Santa asked Princess if she was "minding her momma" and she said no. She had no idea what he meant, so I explained to her that he was asking if she listened to me. He asked what she should do if I tell her to jump and when she said "Jump?", he said no, you should ask how high. He asked her if she ate her vegetables (she doesn't). He asked her if she cleans up her room when I tell her to (I don't tell her to, although I may ask her to.). He told her that if she wants to be on Santa's "nice list" she needs to do all these things otherwise she'll go on the naughty list . . . or maybe Santa will just come whoop her because he's "old school".
Finally, Princess got to ask Santa for what she wanted from him. We explained that we celebrate Hanukka, but also that LK would be out of town during Hanukka so we were moving Hanukka and would he please bring her present during the time we are celebrating. He then started questioning if we "go to Shabbat" every week. Well, Shabbat is a day, not a place. I didn't bother explaining, I just said yes.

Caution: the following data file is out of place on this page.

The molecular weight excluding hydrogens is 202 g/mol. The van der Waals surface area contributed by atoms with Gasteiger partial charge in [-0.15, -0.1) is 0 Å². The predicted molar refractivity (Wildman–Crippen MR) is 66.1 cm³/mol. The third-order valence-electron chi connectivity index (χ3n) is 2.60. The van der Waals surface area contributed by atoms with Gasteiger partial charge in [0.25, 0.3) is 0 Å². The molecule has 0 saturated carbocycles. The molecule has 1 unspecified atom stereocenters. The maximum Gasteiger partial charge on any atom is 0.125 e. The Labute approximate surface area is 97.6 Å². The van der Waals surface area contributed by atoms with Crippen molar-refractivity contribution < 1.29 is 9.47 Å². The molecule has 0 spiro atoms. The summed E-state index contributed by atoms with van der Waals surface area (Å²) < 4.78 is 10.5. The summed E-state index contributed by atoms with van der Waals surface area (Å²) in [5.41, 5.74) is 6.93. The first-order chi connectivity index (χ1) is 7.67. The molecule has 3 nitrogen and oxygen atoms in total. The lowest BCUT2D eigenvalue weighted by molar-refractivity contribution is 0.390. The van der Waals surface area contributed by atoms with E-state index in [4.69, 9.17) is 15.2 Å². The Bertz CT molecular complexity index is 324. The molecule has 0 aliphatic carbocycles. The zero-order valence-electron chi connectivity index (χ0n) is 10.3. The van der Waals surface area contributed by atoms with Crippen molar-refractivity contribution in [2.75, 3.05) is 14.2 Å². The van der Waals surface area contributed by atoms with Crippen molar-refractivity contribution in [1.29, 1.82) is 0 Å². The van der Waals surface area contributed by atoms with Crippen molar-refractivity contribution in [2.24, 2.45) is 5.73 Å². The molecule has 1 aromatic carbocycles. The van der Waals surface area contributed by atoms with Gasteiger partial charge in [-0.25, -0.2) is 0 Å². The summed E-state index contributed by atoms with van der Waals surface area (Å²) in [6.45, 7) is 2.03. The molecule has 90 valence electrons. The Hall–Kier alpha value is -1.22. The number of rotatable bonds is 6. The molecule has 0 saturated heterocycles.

WTH?!?! I jumped in throughout the conversation, trying to move past what he was saying and make light of it. I don't want Princess' memories of Santa to be a bad experience.
Santa obviously had no clue who he was talking to. If I told Princess to jump, I would certainly hope that she would ask me why and not just follow random and ambiguous requests. After all, we are the radical unschoolers. We believe that being a child doesn't mean that she isn't a complete person. If I told LK or a friend to jump, I would certainly expect them to question it. Princess should question these things as well. I certainly don't want her following requests of adults simply because they are adults. Question everything.
And I'm assuming he was asking about going to synagogue every week, well being Humanistic Jews and atheists, no . . . we don't. LK said Santa was lucky he wasn't there. My goal was to keep the whole experience a positive one. I think I did that.